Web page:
I recently started studying for a promotional exam and broke out the time tested books by Chief Norman and Chief Dunn, along with the basic civil service test manuals put out by the labor unions.
To be honest, I was pretty nervous about jumping into books written by high level Chiefs. I’m not the best student, not to mention as young firemen these guys caught as many legit jobs in a tour as I do over a few months at best. Another major concern I had was, Would I be able to draw on my own limited experience enough to be able to relate to scenarios presented about why said strategies and tactics either would or wouldn’t work?
Turns out that same thing we’ve all heard 2 million times and 752 different was once again true.
These books have numerous chapters and hundreds of pages but when I took a minute to think about the information I had just taken in after each reading session, they all correlated back to those fire ground basics They may be explained differently or be the foundation of a massive incident or problem but after a little mind mapping it all related back to the basics.
What are the basics, well you probably have a good idea sense you’re reading this on your own without being forced, but here’s my list?
1) Be able to dress yourself properly for each run and have the corresponding tools ready for use before walking away from the rig. Going back for equipment used at a run of the mill job is unacceptable. This includes engine guys too, are you carrying an extra nozzle on your waist strap as the 2nd due? As the engine boss do you have a 1.75” to 2.5” increaser and an overhaul tip in your pocket?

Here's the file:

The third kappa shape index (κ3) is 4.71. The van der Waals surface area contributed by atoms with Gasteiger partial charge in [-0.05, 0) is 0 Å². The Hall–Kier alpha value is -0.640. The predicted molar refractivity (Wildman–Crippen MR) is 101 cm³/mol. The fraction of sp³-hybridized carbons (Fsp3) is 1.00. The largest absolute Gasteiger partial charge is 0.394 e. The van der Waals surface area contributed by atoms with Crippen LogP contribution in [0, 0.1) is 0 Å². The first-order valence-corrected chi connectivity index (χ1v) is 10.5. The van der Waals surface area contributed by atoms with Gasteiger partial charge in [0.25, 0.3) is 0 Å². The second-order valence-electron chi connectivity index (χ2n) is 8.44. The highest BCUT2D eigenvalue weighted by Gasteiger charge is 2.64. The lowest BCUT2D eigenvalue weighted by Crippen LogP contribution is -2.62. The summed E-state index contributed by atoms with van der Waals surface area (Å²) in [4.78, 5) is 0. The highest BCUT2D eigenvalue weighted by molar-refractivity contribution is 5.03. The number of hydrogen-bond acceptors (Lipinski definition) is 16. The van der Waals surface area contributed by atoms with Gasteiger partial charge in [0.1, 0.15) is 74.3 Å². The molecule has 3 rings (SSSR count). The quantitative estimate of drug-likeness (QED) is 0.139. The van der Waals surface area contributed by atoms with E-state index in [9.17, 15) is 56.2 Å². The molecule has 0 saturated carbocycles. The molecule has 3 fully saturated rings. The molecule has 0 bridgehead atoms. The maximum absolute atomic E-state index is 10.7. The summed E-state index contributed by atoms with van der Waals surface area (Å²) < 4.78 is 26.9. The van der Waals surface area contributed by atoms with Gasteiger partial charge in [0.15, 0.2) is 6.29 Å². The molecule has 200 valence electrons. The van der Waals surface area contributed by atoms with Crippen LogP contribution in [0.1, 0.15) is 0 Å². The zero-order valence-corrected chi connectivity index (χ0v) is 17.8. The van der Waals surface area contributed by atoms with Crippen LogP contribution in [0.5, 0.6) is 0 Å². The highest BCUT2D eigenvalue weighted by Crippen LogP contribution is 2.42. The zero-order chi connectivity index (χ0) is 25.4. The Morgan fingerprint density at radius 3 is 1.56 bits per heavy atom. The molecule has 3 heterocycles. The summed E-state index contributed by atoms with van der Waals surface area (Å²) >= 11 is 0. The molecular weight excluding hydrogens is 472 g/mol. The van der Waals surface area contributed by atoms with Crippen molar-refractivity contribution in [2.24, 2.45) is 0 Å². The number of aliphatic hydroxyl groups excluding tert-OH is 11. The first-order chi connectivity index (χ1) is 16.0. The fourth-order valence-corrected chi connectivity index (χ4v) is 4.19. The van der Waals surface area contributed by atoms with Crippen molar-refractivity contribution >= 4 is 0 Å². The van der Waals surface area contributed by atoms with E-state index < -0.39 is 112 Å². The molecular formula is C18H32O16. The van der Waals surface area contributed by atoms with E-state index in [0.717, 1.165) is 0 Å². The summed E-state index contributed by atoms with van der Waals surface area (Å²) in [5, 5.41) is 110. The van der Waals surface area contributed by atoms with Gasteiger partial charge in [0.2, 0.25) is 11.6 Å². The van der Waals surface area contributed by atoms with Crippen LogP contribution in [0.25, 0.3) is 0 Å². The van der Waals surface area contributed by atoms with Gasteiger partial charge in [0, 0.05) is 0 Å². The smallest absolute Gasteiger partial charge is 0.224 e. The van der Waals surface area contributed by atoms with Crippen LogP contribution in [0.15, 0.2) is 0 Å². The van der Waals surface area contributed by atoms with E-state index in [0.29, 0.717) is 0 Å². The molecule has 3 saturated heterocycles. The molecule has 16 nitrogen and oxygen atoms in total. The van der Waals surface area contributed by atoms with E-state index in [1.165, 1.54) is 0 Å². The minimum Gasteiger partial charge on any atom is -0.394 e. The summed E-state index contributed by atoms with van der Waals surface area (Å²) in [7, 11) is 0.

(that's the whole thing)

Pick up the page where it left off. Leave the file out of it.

2) Know where you’re going (even if you’re not driving): I tiller most days, sometimes I assume a route we will take and the chauffer has another plan, things literally go sideways. More importantly, if you know the block you’re responding to you can start to think about the common types of construction and other obstacles in the area.
3) Wear a radio strap, the right way. There’s a really good report on why you should do this here. It’s great to be able to hear what’s going on when you can’t see and occasionally tell someone something important.
4) Carry a flashlight you know works for more than 3 minutes. A dead flashlight is as useful as a blind crossing guard.
5) Know What is expected of your position for the run type. Getting off the rig with the right tools is great, knowing how/when to use them is even better. Either study your SOPs if your department has them or minimally get on the same page as your officer / senior man if the department doesn’t offer formal guidance.
As a good buddy said the other day, “Everything is cool until it’s not”